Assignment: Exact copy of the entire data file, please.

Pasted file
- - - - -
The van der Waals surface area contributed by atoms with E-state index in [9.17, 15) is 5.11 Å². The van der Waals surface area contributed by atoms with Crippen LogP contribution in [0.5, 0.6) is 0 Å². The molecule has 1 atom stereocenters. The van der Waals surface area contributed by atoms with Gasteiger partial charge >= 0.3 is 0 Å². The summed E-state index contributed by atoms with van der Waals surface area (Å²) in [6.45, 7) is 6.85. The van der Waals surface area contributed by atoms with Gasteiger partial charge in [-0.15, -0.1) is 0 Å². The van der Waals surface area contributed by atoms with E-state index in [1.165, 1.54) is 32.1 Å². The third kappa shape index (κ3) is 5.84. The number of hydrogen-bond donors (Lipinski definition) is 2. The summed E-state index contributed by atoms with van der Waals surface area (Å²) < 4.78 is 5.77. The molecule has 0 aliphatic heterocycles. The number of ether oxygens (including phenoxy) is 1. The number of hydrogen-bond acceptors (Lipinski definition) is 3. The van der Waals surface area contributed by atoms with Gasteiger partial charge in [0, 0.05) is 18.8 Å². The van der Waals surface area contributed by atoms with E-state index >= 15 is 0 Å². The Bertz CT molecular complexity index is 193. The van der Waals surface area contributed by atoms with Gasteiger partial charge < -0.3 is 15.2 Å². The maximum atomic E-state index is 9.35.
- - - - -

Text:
The van der Waals surface area contributed by atoms with E-state index in [9.17, 15) is 5.11 Å². The van der Waals surface area contributed by atoms with Crippen LogP contribution in [0.5, 0.6) is 0 Å². The molecule has 1 atom stereocenters. The van der Waals surface area contributed by atoms with Gasteiger partial charge >= 0.3 is 0 Å². The summed E-state index contributed by atoms with van der Waals surface area (Å²) in [6.45, 7) is 6.85. The van der Waals surface area contributed by atoms with Gasteiger partial charge in [-0.15, -0.1) is 0 Å². The van der Waals surface area contributed by atoms with E-state index in [1.165, 1.54) is 32.1 Å². The third kappa shape index (κ3) is 5.84. The number of hydrogen-bond donors (Lipinski definition) is 2. The summed E-state index contributed by atoms with van der Waals surface area (Å²) < 4.78 is 5.77. The molecule has 0 aliphatic heterocycles. The number of ether oxygens (including phenoxy) is 1. The number of hydrogen-bond acceptors (Lipinski definition) is 3. The van der Waals surface area contributed by atoms with Gasteiger partial charge in [0, 0.05) is 18.8 Å². The van der Waals surface area contributed by atoms with E-state index >= 15 is 0 Å². The Bertz CT molecular complexity index is 193. The van der Waals surface area contributed by atoms with Gasteiger partial charge < -0.3 is 15.2 Å². The maximum atomic E-state index is 9.35.